Post-Institutionalized Adopted Children Who Seek Breastfeeding from their New Mothers
Publication Date:March 2005
Reports of 32 adopted children who sought breastfeeding from their mothers are presented. Children were 8 months to 12 years at placement and sought breastfeeding from the day of placement to several years after. Some children suckled only a few times whereas others breastfed frequently over a protracted period. Suckling was comforting to children and assisted some in expressing grief over birth mother loss. Mothers felt that breastfeeding assisted in attachment development. It is proposed that the reason why children desired breastfeeding is associated with their first maternal relationship. Children may be seeking breastfeeding as a conditioned response to stimuli provided by the adoptive mother, have memories of breastfeeding or the mother child relationship, or be exhibiting regression in response to stress. Suckling at the breast could provide comfort and stress relief to the child and promote maternal responsiveness. The frequency of adopted children seeking breastfeeding is unknown however adoption professionals should advise adoption applicants of the possibility. It may also be appropriate for adoptive mothers to pursue breastfeeding in the event that the child does not.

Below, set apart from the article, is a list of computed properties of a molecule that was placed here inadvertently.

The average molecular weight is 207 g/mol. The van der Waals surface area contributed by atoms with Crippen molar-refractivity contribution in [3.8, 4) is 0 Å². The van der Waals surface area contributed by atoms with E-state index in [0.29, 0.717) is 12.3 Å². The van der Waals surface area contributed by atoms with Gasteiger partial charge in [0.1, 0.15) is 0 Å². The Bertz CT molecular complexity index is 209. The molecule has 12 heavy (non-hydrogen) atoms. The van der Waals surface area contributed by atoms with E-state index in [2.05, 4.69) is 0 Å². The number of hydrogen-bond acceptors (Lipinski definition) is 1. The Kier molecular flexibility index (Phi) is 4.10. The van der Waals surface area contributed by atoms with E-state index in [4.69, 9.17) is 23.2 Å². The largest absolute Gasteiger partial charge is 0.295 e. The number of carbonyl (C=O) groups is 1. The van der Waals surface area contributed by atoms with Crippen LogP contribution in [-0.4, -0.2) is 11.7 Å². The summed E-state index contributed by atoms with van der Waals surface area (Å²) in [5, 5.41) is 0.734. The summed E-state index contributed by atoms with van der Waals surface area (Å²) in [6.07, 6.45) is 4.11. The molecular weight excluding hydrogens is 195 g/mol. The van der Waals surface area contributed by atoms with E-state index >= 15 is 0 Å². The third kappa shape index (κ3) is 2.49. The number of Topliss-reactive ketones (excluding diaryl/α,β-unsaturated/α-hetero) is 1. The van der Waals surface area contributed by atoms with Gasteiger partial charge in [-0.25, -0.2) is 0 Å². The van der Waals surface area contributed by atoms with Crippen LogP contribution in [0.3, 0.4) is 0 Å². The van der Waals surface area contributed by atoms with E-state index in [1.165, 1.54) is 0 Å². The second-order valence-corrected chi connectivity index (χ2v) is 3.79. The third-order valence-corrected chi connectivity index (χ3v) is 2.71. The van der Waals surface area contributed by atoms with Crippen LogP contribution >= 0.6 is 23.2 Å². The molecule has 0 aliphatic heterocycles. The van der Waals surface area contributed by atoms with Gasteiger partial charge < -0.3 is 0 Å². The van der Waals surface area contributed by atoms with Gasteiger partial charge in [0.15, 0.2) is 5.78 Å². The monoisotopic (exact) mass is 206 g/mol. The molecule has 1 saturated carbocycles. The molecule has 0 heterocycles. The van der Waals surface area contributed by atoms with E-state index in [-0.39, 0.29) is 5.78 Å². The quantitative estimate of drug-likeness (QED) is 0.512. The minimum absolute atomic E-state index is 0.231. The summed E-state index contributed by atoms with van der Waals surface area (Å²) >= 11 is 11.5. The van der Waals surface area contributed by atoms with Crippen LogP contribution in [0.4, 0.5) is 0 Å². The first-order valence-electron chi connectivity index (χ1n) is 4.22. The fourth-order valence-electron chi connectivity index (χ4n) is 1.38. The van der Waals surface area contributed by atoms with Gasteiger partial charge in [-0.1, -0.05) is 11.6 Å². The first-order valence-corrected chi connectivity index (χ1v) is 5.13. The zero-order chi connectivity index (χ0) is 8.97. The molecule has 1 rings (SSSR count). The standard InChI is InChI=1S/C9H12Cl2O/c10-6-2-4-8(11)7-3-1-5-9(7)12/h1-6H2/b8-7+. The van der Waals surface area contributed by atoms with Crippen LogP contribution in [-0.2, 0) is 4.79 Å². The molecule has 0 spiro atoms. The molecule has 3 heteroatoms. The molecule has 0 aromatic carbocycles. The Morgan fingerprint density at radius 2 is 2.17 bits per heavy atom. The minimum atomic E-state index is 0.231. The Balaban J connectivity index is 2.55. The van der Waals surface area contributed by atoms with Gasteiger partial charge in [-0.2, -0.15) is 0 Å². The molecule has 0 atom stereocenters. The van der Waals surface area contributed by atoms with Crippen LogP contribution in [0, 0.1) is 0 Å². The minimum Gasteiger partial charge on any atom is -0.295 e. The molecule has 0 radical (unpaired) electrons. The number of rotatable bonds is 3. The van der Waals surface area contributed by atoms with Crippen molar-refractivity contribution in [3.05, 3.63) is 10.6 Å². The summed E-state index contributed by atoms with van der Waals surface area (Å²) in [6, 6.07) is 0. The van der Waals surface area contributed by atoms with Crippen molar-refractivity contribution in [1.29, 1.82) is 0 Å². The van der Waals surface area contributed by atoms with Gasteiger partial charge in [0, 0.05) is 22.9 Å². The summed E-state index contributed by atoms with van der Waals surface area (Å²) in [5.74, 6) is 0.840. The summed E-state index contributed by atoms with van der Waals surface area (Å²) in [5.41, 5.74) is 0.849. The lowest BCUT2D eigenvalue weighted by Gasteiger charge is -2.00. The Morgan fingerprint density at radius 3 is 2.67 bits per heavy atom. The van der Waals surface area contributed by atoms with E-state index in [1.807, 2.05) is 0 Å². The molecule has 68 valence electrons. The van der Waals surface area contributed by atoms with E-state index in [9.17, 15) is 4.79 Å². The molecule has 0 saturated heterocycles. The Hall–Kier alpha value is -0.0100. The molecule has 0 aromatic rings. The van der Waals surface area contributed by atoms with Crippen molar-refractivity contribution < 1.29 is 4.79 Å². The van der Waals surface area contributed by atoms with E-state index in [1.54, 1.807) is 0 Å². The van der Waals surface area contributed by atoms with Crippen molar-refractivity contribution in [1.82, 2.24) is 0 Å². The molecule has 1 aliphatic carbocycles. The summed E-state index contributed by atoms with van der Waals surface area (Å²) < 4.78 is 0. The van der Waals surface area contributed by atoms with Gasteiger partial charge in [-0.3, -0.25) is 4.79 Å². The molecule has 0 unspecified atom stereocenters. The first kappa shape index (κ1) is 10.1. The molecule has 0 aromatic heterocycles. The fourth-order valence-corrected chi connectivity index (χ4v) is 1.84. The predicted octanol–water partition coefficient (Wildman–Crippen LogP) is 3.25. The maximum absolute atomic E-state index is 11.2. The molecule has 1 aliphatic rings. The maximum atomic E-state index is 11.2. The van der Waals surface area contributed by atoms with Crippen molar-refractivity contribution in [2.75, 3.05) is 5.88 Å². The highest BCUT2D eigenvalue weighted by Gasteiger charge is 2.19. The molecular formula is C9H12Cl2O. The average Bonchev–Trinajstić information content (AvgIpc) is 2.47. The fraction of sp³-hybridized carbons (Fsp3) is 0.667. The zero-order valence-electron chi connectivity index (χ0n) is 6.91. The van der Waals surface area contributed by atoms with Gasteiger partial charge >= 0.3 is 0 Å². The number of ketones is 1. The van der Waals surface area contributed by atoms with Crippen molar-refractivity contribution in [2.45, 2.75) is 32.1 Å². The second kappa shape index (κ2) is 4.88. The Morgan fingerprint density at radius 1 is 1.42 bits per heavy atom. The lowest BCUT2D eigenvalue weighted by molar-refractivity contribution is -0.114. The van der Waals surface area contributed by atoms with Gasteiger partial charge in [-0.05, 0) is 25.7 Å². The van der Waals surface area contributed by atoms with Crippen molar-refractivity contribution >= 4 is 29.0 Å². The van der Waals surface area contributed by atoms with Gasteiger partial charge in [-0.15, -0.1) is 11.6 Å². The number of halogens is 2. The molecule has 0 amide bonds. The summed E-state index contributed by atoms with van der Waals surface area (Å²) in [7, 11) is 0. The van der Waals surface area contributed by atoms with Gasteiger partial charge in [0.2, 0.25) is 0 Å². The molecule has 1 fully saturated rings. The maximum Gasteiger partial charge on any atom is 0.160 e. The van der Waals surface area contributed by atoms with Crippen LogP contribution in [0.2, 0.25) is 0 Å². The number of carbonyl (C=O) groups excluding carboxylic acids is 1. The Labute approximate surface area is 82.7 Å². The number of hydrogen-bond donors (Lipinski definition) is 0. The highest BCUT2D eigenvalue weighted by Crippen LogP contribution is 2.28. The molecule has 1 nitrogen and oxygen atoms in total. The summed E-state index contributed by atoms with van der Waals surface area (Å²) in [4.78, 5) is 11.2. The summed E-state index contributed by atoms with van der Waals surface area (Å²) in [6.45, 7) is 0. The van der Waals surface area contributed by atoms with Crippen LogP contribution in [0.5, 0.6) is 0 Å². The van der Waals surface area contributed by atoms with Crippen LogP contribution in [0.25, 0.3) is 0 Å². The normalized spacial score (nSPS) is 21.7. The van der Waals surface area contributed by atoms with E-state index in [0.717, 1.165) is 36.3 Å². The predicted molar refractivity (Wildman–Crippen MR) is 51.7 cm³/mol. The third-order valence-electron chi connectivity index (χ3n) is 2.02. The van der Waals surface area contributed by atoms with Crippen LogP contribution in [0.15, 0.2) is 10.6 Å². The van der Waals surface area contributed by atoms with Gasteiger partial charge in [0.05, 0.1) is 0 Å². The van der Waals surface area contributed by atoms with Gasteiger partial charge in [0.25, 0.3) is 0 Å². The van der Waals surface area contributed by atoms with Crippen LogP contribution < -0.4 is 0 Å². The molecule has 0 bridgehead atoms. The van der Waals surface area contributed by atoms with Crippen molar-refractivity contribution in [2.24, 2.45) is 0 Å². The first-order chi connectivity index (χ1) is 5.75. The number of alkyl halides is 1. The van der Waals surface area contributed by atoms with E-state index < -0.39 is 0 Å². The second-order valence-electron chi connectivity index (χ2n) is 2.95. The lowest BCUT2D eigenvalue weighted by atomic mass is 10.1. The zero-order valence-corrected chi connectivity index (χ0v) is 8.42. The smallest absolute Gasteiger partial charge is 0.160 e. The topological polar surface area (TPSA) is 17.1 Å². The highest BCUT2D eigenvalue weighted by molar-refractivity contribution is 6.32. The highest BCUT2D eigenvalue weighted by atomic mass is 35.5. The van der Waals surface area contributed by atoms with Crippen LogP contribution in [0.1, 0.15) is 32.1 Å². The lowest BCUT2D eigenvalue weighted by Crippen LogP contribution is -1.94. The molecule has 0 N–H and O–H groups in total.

KEY WORDS: Adoption, attachment, breastfeeding, institutionalisation, memory.
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